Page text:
statueTo encourage our readers to visit this year’s winners of our Top 10 True Western Towns award announced in Jan/Feb, each issue will showcase the local flavor at one of these towns.

The starting place for the Oklahoma Land Rush in 1889, Guthrie still has cobblestone streets and a downtown district full of 18th-early 19th-century buildings (see Victor Inn, below). And we mean full. As the largest historic district in the nation, Guthrie boasts 2,169 buildings in 400 city blocks. Downtown is the perfect place to envision Guthrie in its territorial days, when it still had the honor of being the capital city.

Best Cowboy Bar: Thanks to the firefighters who, this past June, saved the building that houses the Blue Belle Saloon (224 W. Harrison Ave.), where silent screen actor Tom Mix once worked as a bartender, this place is still around for readers to visit. An electrical fire caused $200,000 worth of damage to the upstairs, home to Miss Lizzie’s Bordello (an antique shop, today). Hopefully, the shop will reopen soon.

What historic site do most of the schoolchildren visit?: The Oklahoma Sports Museum (315 W. Oklahoma Ave.) and the Oklahoma Territorial Museum (406 E. Oklahoma Ave., see statue, above, on the steps of the Carnegie Library, symbolizing the “wedding” of Indian and Oklahoma Territories).

Who knows Guthrie’s history best?: Sharen Bowers, from the research department at the territorial museum.

Best Attraction: The trolley tour through historic downtown Guthrie.

Best Route to Historic Downtown: From I-35, you can take Exit 153, which brings you directly into the downtown area, while Exit 157 brings you in a block north of the area.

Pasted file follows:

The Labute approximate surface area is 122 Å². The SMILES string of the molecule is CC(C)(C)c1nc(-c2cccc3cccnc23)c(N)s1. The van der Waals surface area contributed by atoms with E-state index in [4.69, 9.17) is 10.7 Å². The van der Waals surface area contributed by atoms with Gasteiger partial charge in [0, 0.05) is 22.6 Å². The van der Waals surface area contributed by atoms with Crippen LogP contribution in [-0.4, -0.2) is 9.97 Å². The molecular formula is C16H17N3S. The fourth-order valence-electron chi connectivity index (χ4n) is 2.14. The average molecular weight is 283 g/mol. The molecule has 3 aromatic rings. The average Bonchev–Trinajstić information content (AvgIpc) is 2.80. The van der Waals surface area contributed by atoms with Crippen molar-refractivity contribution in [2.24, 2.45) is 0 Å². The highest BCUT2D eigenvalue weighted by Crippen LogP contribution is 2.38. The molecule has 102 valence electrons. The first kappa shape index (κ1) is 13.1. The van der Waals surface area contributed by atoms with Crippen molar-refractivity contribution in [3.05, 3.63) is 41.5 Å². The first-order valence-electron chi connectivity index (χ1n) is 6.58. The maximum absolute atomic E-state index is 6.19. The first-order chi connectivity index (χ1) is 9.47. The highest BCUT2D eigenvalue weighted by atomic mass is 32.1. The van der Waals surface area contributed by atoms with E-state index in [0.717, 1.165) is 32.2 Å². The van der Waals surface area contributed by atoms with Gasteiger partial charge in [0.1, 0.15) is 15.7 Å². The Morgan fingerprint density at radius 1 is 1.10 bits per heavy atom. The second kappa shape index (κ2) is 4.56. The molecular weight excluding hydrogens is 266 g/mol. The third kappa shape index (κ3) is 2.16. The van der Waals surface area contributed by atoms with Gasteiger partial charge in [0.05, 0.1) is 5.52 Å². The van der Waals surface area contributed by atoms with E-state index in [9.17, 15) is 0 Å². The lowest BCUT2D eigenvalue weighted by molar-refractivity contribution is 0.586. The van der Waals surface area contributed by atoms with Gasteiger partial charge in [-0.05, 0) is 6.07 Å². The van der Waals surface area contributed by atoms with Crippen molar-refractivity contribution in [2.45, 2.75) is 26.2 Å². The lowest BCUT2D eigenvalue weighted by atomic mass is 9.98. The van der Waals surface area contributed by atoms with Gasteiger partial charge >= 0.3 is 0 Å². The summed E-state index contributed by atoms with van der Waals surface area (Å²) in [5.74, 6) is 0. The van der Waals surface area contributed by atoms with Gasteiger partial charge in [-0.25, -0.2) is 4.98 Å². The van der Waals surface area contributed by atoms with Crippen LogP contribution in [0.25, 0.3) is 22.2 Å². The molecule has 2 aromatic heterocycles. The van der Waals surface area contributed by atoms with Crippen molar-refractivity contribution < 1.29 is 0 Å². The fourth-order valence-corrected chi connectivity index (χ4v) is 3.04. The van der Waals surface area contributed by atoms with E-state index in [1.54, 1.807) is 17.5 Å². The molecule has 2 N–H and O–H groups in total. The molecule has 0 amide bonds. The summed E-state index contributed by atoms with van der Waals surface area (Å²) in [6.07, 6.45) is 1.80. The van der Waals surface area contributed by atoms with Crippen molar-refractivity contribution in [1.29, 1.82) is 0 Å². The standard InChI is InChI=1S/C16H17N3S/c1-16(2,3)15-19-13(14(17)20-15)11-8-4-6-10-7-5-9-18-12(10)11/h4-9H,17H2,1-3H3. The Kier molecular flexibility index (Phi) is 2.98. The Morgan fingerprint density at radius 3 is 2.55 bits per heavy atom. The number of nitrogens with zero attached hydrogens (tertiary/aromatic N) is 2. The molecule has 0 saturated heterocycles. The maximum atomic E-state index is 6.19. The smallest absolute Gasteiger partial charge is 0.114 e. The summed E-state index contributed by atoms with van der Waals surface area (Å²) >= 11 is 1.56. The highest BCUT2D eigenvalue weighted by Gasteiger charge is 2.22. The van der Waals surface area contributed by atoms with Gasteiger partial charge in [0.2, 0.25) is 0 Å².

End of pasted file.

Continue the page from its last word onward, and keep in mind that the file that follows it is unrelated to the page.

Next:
Best Western Art Gallery: For Old West collectibles, Brightside Trading Company (208 W. Harrison Ave.); for fine art, J.B. Beadles Fine Art (210 W. Oklahoma Ave).

Where do the locals eat?: Katie’s Diner (124 W. Cleveland), Cowboy Cafe (223 S. Division St.) and Granny Had One (113 W. Harrison Ave.).

What’s the most popular local event?: A Territorial Christmas (December) brings in the most people for a month-long festival; the International Bluegrass Festival (October) brings in the most for a weekend festival.

Average Housing Cost: $89,000-$100,000.

Best Place to Buy Land: For great ranch property, look along Highway 105, east of Guthrie, or Highway 33, west of Guthrie, for good roads and wide open spaces.

Average Temperature: Mid-30s to 50s in the winter; 70s to 80s in the summer.

Status of Oklahoma Territorial Railroad: The excursion train between Guthrie and Crescent should be operational by July 2007; the shortline freight line between Guthrie and Enid should be open by the end of 2007. The depot (above) is open for visitors.

What are the plans for the Centennial kickoff celebration in Guthrie?: On November 18, Guthrie will celebrate with a parade, Statehood Day exhibit at the Oklahoma Territorial Museum and Sports Heritage and Indian exhibit at the Oklahoma Sports Museum. The celebration continues throughout 2007.

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